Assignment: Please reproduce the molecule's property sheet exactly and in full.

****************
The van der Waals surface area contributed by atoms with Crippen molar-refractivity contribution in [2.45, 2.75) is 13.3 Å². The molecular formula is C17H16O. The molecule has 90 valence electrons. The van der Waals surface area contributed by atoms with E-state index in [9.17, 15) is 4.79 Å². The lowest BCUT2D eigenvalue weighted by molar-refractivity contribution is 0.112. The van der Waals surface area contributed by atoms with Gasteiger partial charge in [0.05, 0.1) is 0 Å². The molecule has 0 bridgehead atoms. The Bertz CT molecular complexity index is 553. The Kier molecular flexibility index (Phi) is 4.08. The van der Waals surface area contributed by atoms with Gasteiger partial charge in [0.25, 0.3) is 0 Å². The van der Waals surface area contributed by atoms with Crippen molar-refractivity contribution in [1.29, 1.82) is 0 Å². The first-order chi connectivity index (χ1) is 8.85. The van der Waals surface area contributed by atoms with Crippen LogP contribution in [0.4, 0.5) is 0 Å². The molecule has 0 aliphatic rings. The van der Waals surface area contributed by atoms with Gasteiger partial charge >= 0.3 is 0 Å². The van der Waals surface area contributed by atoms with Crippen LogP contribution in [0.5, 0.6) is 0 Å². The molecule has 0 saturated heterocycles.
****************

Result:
The van der Waals surface area contributed by atoms with Crippen molar-refractivity contribution in [2.45, 2.75) is 13.3 Å². The molecular formula is C17H16O. The molecule has 90 valence electrons. The van der Waals surface area contributed by atoms with E-state index in [9.17, 15) is 4.79 Å². The lowest BCUT2D eigenvalue weighted by molar-refractivity contribution is 0.112. The van der Waals surface area contributed by atoms with Gasteiger partial charge in [0.05, 0.1) is 0 Å². The molecule has 0 bridgehead atoms. The Bertz CT molecular complexity index is 553. The Kier molecular flexibility index (Phi) is 4.08. The van der Waals surface area contributed by atoms with Gasteiger partial charge in [0.25, 0.3) is 0 Å². The van der Waals surface area contributed by atoms with Crippen molar-refractivity contribution in [1.29, 1.82) is 0 Å². The first-order chi connectivity index (χ1) is 8.85. The van der Waals surface area contributed by atoms with Crippen LogP contribution in [0.4, 0.5) is 0 Å². The molecule has 0 aliphatic rings. The van der Waals surface area contributed by atoms with Gasteiger partial charge >= 0.3 is 0 Å². The van der Waals surface area contributed by atoms with Crippen LogP contribution in [0.5, 0.6) is 0 Å². The molecule has 0 saturated heterocycles.